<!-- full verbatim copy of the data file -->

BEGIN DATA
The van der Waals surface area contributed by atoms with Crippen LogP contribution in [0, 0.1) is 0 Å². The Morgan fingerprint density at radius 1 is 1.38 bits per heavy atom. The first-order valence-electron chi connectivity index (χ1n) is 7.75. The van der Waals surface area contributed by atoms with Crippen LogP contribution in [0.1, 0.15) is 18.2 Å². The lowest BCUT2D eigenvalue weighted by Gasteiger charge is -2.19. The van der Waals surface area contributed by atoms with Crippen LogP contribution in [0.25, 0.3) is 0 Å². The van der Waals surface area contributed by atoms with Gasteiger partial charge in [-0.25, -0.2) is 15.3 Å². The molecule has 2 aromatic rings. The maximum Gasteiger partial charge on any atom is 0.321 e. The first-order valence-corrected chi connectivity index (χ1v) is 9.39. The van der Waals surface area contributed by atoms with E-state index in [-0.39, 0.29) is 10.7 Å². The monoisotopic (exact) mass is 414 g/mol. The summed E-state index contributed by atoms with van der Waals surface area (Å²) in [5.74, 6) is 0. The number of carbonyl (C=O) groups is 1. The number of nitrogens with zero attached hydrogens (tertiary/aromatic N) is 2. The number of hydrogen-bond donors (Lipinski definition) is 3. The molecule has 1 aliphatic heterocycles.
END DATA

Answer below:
The van der Waals surface area contributed by atoms with Crippen LogP contribution in [0, 0.1) is 0 Å². The Morgan fingerprint density at radius 1 is 1.38 bits per heavy atom. The first-order valence-electron chi connectivity index (χ1n) is 7.75. The van der Waals surface area contributed by atoms with Crippen LogP contribution in [0.1, 0.15) is 18.2 Å². The lowest BCUT2D eigenvalue weighted by Gasteiger charge is -2.19. The van der Waals surface area contributed by atoms with Crippen LogP contribution in [0.25, 0.3) is 0 Å². The van der Waals surface area contributed by atoms with Gasteiger partial charge in [-0.25, -0.2) is 15.3 Å². The molecule has 2 aromatic rings. The maximum Gasteiger partial charge on any atom is 0.321 e. The first-order valence-corrected chi connectivity index (χ1v) is 9.39. The van der Waals surface area contributed by atoms with E-state index in [-0.39, 0.29) is 10.7 Å². The monoisotopic (exact) mass is 414 g/mol. The summed E-state index contributed by atoms with van der Waals surface area (Å²) in [5.74, 6) is 0. The number of carbonyl (C=O) groups is 1. The number of nitrogens with zero attached hydrogens (tertiary/aromatic N) is 2. The number of hydrogen-bond donors (Lipinski definition) is 3. The molecule has 1 aliphatic heterocycles.